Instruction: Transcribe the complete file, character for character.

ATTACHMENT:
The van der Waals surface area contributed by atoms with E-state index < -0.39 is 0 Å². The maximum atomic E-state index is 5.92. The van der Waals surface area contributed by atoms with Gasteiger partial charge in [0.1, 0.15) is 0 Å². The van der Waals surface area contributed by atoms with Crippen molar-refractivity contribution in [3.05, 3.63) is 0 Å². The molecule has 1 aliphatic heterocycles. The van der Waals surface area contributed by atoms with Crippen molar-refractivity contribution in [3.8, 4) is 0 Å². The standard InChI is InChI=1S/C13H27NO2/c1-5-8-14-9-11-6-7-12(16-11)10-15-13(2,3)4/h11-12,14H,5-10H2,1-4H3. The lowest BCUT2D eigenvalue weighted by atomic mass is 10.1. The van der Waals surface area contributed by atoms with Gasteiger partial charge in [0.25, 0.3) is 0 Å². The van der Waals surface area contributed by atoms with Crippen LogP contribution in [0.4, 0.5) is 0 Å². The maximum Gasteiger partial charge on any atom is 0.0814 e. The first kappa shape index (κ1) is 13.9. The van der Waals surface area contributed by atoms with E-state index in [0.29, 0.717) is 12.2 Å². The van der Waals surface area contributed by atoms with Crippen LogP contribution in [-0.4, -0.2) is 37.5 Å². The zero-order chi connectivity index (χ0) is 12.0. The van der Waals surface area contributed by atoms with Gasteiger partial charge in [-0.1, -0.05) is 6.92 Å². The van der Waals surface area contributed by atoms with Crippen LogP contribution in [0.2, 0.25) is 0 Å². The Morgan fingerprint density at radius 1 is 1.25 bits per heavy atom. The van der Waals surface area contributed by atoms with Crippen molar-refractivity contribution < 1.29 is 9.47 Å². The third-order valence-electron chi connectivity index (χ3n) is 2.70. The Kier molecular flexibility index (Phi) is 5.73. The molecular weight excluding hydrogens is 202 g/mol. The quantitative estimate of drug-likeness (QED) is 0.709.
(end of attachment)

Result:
The van der Waals surface area contributed by atoms with E-state index < -0.39 is 0 Å². The maximum atomic E-state index is 5.92. The van der Waals surface area contributed by atoms with Gasteiger partial charge in [0.1, 0.15) is 0 Å². The van der Waals surface area contributed by atoms with Crippen molar-refractivity contribution in [3.05, 3.63) is 0 Å². The molecule has 1 aliphatic heterocycles. The van der Waals surface area contributed by atoms with Crippen molar-refractivity contribution in [3.8, 4) is 0 Å². The standard InChI is InChI=1S/C13H27NO2/c1-5-8-14-9-11-6-7-12(16-11)10-15-13(2,3)4/h11-12,14H,5-10H2,1-4H3. The lowest BCUT2D eigenvalue weighted by atomic mass is 10.1. The van der Waals surface area contributed by atoms with Gasteiger partial charge in [0.25, 0.3) is 0 Å². The van der Waals surface area contributed by atoms with Crippen LogP contribution in [0.4, 0.5) is 0 Å². The maximum Gasteiger partial charge on any atom is 0.0814 e. The first kappa shape index (κ1) is 13.9. The van der Waals surface area contributed by atoms with E-state index in [0.29, 0.717) is 12.2 Å². The van der Waals surface area contributed by atoms with Crippen LogP contribution in [-0.4, -0.2) is 37.5 Å². The zero-order chi connectivity index (χ0) is 12.0. The van der Waals surface area contributed by atoms with Gasteiger partial charge in [-0.1, -0.05) is 6.92 Å². The van der Waals surface area contributed by atoms with Crippen LogP contribution in [0.2, 0.25) is 0 Å². The Morgan fingerprint density at radius 1 is 1.25 bits per heavy atom. The van der Waals surface area contributed by atoms with Crippen molar-refractivity contribution < 1.29 is 9.47 Å². The third-order valence-electron chi connectivity index (χ3n) is 2.70. The Kier molecular flexibility index (Phi) is 5.73. The molecular weight excluding hydrogens is 202 g/mol. The quantitative estimate of drug-likeness (QED) is 0.709.